One of the defining differences between low and high end digital cameras is the ability to shoot raw files instead of the usual jpg. To really understand what the difference between the two types of file is, we need to go back to the components of a camera. As you may remember from that lesson, a digital sensor is only a grid of photo sensitive receptors, and the result of an exposure is just a big bunch of numbers corresponding to the light level recorded at each pixel. This does not make a visible image yet, as a number of steps are still required before it can be viewed. In particular, obtaining colour information for each pixel needs a process called demosaicing, but you also need to apply white balance, a contrast curve, sharpening, saturation and possibly some other treatments, for instance noise reduction.
There are two ways to perform this. You can either let your camera do it for you, with minimal input, resulting in a file ready to be viewed, usually in the standard jpg format. Alternatively, you can tell the camera to do as little as possible and perform each step yourself at a later point, with dedicated software.
JPG has the obvious advantage of simplicity. There is no need to spend additional time in front of a computer. In this sense, it can be viewed as an extension of the auto mode, which definitely has its uses.
Another point is that the manufacturers designing the image processing pipeline know the camera internals best, which (at least in theory) enables them to get the most out of the sensor.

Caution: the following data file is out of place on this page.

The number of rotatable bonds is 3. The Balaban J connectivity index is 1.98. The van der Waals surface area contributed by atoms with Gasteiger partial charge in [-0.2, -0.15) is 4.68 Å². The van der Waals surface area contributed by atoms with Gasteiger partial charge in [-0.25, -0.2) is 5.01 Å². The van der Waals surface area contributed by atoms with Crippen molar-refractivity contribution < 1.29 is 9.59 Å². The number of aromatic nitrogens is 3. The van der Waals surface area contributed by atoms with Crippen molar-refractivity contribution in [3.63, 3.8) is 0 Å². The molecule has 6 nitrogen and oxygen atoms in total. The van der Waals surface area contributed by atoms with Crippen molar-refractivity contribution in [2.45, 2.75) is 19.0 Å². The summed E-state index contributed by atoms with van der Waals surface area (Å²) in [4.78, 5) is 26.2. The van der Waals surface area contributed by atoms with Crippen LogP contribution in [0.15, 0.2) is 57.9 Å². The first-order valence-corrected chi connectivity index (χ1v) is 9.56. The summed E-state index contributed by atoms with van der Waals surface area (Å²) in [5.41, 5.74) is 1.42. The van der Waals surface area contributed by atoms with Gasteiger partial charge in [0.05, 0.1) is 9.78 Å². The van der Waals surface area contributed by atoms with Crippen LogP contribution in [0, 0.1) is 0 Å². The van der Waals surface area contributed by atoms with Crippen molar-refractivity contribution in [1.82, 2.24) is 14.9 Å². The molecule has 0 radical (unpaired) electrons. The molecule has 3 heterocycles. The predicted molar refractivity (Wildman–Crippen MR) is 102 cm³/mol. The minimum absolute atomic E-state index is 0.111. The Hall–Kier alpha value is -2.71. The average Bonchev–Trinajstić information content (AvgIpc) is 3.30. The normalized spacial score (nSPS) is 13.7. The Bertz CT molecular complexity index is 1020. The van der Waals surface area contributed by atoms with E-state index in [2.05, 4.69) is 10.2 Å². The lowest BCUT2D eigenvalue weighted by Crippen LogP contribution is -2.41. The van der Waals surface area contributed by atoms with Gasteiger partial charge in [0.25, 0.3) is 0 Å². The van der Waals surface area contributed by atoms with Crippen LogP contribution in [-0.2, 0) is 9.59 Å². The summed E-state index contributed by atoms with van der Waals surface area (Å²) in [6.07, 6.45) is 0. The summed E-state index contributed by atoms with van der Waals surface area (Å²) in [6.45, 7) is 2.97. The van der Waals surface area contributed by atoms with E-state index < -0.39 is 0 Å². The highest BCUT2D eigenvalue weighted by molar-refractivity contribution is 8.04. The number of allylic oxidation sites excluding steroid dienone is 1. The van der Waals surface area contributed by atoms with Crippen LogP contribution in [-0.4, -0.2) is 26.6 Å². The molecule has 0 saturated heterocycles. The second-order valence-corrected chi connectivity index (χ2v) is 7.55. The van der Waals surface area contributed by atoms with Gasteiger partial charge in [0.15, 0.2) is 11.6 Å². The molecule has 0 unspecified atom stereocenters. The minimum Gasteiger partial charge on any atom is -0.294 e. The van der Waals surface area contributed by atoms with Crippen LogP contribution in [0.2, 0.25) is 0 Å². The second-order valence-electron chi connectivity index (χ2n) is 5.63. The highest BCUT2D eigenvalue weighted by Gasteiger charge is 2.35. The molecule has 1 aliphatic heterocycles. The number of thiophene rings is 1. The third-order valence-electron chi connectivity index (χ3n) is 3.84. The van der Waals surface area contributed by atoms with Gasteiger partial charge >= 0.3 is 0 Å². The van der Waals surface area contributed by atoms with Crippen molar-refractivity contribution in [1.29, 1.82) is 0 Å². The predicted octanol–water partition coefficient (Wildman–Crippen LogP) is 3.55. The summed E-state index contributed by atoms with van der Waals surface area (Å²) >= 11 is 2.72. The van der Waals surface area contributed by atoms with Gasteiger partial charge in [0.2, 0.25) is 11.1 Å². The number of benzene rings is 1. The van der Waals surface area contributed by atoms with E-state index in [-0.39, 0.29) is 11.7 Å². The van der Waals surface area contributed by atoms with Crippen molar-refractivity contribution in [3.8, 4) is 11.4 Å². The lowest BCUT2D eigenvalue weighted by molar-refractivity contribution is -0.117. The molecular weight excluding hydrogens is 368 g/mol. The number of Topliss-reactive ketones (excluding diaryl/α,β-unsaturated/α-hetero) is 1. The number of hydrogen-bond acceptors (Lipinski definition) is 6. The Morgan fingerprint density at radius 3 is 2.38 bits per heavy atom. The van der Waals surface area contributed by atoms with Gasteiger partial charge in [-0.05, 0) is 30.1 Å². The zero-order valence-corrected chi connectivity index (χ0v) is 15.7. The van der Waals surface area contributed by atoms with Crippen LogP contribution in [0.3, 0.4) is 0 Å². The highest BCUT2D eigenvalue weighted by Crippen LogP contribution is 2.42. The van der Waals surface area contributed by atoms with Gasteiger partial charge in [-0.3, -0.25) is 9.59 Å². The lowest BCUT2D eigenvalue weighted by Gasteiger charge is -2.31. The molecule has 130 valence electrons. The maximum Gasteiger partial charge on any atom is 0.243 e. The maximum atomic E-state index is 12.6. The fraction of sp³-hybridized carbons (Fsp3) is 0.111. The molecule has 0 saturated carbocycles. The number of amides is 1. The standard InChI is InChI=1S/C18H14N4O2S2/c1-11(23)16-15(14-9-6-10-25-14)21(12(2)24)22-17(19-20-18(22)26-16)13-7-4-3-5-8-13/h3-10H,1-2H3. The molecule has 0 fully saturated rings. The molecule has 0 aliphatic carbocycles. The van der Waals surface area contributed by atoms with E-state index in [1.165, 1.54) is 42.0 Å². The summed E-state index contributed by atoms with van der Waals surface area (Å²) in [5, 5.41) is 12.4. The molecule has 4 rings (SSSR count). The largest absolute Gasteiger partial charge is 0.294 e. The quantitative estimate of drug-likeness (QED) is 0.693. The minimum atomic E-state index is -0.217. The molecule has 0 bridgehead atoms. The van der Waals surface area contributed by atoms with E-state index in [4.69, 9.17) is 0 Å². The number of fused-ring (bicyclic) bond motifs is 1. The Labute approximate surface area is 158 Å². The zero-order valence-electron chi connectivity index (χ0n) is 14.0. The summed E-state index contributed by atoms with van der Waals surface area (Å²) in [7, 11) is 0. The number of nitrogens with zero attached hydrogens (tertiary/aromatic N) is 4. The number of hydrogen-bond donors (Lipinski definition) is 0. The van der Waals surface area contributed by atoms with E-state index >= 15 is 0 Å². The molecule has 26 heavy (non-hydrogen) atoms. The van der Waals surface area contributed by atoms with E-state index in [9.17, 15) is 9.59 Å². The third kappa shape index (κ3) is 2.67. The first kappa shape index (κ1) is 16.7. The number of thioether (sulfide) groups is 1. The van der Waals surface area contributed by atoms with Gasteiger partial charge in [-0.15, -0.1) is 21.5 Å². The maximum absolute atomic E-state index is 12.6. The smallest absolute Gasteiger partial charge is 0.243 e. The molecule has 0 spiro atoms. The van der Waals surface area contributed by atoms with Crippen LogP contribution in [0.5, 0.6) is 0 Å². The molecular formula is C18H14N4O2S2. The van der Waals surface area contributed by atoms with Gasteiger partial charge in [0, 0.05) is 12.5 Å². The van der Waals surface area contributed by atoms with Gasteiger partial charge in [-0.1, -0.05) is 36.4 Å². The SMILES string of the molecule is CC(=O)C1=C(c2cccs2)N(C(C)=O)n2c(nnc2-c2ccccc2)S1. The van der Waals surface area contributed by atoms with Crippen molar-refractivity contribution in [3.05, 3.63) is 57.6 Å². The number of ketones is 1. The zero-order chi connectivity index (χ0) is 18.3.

Raw, on the other hand, is a complex beast and will require additional effort from the photographer. There are, however, significant benefits: since you have manual control, you can get the absolute best of your file, and have much more latitude to adjust the image to your personal vision without a degradation in quality.
In particular, you can set white balance, contrast, saturation and sharpening to any value you desire in post-processing, allowing you to experiment and evaluate precisely the consequences of each decision. There is also much more leeway for exposure, with the ability to recover about half a stop of details in highlights and shadows compared to a jpg.
RAW files are much bigger than their equivalent jpg brothers, and they also come in proprietary formats – a source of big concern to many photographers. A standard exists, called DNG, and there are tools available to convert your raw files to DNG, but sadly, as of 2010, Pentax is the only major manufacturer to allow shooting directly in DNG.
Since the whole point of raw files is that they are not directly viewable, you will need dedicated software, called a raw converter. This can be a major hassle if the converter is not well integrated in your library software, but if you use modern software such as Adobe Lightroom or Apple Aperture, the raw conversion step should be perfectly transparent and will require no extra effort on your part. We will discuss these issues in more detail in a later lesson.
Whether you should shoot raw or jpg is one of the big issues of digital photography, and very strong opinions exist on both sides. What it comes down to is what your ultimate goal is: if you need to produce volume and want to reduce post-processing time to a minimum, then well calibrated jpg should be satisfactory. If on the other hand you care about getting the best possible image quality and are willing to spend at least some time in front of a computer, then use raw.
I would go a little bit further, and advise any new photographer to shoot raw unless they have a good reason to use jpg. The big advantage is that, like with film negatives, you can always come back to your old files with new software, new experience and new vision and reprocess them to better results.
Generally speaking, it is well worth spending the time (and money) to learn how to incorporate raw into your image workflow (which, again, we will cover later).